The Rarely Roaring Twenties

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Over the past year or so, I’ve spent a lot of time on this blog writing about ‘what it means to be a grownup’. Or, at least what I think it means to be one. I’m totally convinced I’m still a child. I’m 22, I moved to an entire new country, and I still don’t know what I want to do with my life. I’m just winging it really. That been said, there’s a lot of people on my Facebook feed who’ve been unnerving me a bit lately. People getting engaged, having babies, buying houses. What? There is no way I am ready for any of that. There is no way I want to do any of that.

I like to think that since moving to Madrid I’ve become a semi-grownup. Well, at least partly. I pay my rent on time. I cook food– with vegetables! I am trying to better myself and experience a whole variety of new things. But– and there’s always a but, I’m also aware that I’m pretty terrible too. Again, at least partly. So here’s a look at that, because this blog was getting way too positive recently.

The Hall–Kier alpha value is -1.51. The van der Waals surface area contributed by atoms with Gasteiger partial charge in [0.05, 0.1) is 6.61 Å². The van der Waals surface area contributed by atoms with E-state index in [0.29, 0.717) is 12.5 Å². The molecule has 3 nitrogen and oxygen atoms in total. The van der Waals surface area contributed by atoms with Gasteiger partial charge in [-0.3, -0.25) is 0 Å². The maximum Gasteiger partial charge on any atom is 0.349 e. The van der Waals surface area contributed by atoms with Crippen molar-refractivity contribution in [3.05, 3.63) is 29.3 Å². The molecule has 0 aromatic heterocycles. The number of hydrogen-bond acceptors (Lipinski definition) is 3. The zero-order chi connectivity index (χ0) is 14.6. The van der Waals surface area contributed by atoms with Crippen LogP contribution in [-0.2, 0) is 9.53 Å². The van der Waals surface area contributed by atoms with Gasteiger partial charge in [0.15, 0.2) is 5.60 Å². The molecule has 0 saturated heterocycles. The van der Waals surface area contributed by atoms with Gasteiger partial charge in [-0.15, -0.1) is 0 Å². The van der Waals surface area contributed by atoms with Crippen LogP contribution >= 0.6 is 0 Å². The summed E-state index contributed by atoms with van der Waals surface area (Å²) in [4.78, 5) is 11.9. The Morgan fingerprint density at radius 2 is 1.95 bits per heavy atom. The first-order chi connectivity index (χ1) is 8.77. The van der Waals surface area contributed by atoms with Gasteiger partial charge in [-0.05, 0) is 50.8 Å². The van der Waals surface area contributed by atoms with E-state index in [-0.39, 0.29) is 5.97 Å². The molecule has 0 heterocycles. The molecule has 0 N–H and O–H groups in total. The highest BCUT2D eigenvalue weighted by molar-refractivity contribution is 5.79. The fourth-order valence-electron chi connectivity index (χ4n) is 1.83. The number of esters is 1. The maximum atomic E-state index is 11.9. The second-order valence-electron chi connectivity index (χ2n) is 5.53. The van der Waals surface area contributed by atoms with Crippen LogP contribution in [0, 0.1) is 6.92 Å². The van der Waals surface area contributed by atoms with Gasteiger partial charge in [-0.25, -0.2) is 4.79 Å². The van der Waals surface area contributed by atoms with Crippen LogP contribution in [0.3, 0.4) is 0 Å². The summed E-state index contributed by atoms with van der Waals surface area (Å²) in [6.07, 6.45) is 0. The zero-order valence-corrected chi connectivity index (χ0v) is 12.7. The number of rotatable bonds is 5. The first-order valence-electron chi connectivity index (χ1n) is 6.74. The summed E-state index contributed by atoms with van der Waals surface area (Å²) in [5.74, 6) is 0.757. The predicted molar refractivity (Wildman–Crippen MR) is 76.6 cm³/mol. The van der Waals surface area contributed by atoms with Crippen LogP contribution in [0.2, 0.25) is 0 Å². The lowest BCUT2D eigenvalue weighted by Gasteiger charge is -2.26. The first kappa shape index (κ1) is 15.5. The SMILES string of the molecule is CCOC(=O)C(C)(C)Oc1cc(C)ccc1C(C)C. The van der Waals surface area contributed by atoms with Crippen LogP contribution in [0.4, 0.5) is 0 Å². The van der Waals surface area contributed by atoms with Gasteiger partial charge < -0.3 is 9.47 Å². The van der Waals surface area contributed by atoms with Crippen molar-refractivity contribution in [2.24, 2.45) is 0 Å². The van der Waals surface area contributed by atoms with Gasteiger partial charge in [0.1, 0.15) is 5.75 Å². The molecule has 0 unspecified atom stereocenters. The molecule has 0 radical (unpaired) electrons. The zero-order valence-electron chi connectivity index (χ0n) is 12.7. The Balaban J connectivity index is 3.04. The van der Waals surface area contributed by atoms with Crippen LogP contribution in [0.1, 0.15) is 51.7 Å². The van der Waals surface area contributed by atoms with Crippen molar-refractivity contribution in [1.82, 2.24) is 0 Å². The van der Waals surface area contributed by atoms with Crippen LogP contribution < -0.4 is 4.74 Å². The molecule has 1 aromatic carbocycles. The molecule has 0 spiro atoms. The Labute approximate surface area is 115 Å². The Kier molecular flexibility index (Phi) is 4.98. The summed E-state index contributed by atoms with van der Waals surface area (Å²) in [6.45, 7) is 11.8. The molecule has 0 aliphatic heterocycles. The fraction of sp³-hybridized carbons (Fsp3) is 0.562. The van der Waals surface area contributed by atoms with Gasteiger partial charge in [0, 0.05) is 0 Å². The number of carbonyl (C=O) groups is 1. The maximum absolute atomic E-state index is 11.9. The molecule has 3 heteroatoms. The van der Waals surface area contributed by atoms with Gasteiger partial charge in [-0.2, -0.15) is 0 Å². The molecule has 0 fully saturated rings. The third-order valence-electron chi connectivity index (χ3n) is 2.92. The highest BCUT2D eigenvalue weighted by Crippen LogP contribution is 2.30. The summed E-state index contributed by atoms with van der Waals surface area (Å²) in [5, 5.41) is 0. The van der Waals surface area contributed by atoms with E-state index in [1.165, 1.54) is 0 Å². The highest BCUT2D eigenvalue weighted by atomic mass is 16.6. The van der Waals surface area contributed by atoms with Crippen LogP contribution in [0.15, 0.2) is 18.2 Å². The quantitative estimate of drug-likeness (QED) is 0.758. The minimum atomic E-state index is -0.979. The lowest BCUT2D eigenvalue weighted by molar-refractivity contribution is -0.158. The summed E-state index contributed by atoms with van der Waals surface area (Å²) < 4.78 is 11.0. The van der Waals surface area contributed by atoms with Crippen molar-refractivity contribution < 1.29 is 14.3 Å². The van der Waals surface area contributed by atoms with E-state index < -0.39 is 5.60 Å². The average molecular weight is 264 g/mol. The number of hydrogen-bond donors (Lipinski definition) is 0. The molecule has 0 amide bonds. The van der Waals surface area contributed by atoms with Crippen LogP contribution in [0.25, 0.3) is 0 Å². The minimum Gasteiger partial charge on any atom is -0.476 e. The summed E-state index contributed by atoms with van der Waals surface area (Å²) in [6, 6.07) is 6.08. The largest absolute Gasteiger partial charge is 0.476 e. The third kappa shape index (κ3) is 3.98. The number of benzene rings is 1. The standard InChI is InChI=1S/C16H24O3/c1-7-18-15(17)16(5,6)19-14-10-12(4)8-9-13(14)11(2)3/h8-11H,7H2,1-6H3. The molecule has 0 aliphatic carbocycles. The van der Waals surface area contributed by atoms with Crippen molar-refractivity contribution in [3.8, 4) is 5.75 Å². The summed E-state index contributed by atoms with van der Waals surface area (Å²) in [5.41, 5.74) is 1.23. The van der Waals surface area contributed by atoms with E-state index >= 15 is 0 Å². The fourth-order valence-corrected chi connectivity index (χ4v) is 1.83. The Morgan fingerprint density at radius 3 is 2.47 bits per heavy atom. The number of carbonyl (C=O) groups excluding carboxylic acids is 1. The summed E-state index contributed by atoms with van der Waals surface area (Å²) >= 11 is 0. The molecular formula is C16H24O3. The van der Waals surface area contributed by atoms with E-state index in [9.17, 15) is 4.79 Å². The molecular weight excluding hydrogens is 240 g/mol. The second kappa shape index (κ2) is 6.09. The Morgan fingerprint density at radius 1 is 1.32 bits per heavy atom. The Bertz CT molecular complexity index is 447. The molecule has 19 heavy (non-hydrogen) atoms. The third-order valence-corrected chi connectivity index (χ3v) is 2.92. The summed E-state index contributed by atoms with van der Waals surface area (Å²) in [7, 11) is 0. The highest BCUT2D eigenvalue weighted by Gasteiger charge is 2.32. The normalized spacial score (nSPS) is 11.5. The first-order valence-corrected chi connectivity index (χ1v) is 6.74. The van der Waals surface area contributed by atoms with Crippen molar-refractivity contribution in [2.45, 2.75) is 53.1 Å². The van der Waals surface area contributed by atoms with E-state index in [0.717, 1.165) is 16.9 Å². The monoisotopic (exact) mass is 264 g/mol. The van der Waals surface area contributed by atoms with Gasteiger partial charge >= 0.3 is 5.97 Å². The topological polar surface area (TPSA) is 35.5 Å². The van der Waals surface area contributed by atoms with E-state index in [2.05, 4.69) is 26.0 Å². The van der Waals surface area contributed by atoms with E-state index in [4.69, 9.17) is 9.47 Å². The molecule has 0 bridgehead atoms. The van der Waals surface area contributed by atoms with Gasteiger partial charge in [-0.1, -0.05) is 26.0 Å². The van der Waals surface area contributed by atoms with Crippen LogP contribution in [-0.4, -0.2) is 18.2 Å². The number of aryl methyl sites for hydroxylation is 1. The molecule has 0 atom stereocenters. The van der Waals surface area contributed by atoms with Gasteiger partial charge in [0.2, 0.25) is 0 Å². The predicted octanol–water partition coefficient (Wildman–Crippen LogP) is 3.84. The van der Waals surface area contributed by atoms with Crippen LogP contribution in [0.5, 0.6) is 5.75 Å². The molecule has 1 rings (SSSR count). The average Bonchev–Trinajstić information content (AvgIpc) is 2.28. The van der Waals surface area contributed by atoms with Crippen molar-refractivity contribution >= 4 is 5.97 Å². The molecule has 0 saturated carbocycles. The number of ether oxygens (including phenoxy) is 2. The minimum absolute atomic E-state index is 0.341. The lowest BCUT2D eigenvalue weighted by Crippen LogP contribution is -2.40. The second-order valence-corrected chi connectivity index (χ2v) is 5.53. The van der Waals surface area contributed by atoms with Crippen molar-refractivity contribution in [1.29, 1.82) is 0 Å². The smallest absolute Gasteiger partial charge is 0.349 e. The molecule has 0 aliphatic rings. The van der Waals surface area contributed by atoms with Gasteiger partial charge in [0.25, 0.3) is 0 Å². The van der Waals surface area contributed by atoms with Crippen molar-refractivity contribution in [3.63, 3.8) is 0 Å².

1. I don’t earn any money. I mean, I haven’t earned any money for over a year now (apart from like those two months I taught English). I’m pretty used to living the unemployed graduate life by now. I’m a pro at it. Nonetheless, it’s different to when I was at home. This time, I moved country to become an unemployed graduate. I pay rent to be an unemployed graduate. I buy my own food to be an unemployed graduate. Admittedly, I know that this internship will pay off, and that all the time I’m spending learning Spanish is beneficial to that whole bettering myself thing, and that I’ll teach English classes again eventually. But it’s still hard to shake the feeling that I’m slowly spending away all my life savings.